The release manager enumerates the PRs or issues that would block the release. A label should be applied to each such issue/PR as
2.0.x.y.z-blocker. The release manager should ping these issue/PR owners for updates on whether or not those issues/PRs have any blockers or are waiting on feedback.
The release manager should open a
develop -> masterPR. This can be done before all the blocker PRs have merged, as it is helpful for the manager and others to see the staged changes.
The release manager must update the
CHANGELOG.mdfile with summaries what was
Fixed. The pull requests merged into
developcan be found here. Note, however, that GitHub apparently does not allow sorting by merge time, so, when sorting by some proxy criterion, some care should be used to understand which PR's were merged after the last
develop -> masterrelease PR. This
CHANGELOG.mdshould also be used as the description of the
develop -> masterso that it acts as release notes when the branch is tagged.
Once the blocker PRs have merged, the release manager will create a new tag by manually triggering the
stacks-blockchainGithub Actions workflow against the
developbranch, inputting the release candidate tag,
2.0.x.y.z-rc0, in the Action's input textbox.
Once the release candidate has been built, and docker images, etc. are available, the release manager will notify various ecosystem participants to test the release candidate on various staging infrastructure:
- Stacks Foundation staging environments.
- Hiro PBC testnet network.
- Hiro PBC mainnet mock miner.
The release candidate should be announced in the
#stacks-core-devschannel in the Stacks Discord. For coordinating rollouts on specific infrastructure, the release manager should contact the above participants directly either through e-mail or Discord DM. The release manager should also confirm that the built release on the Github releases page is marked as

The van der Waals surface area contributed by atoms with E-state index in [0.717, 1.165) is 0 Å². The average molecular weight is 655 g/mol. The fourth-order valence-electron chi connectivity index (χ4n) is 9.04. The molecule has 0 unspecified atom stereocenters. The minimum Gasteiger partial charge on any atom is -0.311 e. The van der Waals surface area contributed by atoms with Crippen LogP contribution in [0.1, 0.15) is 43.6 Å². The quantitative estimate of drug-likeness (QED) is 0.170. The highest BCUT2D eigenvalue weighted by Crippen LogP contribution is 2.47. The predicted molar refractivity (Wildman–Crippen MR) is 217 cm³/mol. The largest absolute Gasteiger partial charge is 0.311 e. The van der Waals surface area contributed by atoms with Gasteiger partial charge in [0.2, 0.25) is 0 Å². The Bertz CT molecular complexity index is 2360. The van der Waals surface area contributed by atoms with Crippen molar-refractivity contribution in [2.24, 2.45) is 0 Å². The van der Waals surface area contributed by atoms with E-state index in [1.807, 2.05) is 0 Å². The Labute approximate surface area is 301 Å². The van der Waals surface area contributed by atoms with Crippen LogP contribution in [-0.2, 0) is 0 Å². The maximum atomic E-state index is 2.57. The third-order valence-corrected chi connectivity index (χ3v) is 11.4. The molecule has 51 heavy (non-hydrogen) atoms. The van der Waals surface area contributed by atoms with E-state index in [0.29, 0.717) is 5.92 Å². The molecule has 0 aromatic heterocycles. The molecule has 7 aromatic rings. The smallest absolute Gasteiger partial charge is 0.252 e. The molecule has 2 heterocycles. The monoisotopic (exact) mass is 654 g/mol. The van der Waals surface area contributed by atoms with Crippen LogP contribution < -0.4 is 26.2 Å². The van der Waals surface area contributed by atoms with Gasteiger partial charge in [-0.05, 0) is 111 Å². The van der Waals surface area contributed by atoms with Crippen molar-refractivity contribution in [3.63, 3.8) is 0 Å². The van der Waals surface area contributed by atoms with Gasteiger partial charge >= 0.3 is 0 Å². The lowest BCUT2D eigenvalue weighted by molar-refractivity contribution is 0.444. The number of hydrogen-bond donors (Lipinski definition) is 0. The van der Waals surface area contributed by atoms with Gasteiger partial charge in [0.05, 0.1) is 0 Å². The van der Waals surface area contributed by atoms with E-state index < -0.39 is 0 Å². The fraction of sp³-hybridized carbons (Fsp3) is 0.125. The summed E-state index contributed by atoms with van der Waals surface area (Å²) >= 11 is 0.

The release manager will test that the release candidate successfully syncs with the current chain from genesis both in testnet and mainnet. This requires starting the release candidate with an empty chainstate and confirming that it synchronizes with the current chain tip.
If bugs or issues emerge from the rollout on staging infrastructure, the release will be delayed until those regressions are resolved. As regressions are resolved, additional release candidates should be tagged. The release manager is responsible for updating the
develop -> masterPR with information about the discovered issues, even if other community members and developers may be addressing the discovered issues.
Once the final release candidate has rolled out successfully without issue on the above staging infrastructure, the release manager tags 2 additional
stacks-blockchainteam members to review the
develop -> masterPR. If there is a merge conflict in this PR, this is the protocol: open a branch off of develop, merge master into that branch, and then open a PR from this side branch to develop. The merge conflicts will be resolved.
Once reviewed and approved, the release manager merges the PR, and tags the release via the
stacks-blockchainGithub action by clicking "Run workflow" and providing the release version as the tag (e.g.,
184.108.40.206.0) This creates a release and release images. Once the release has been created, the release manager should update the Github release text with the
CHANGELOG.md"top-matter" for the release.
Copyright and License
The code and documentation copyright are attributed to blockstack.org for the year of 2020.
This code is released under the GPL v3 license, and the docs are released under the Creative Commons license.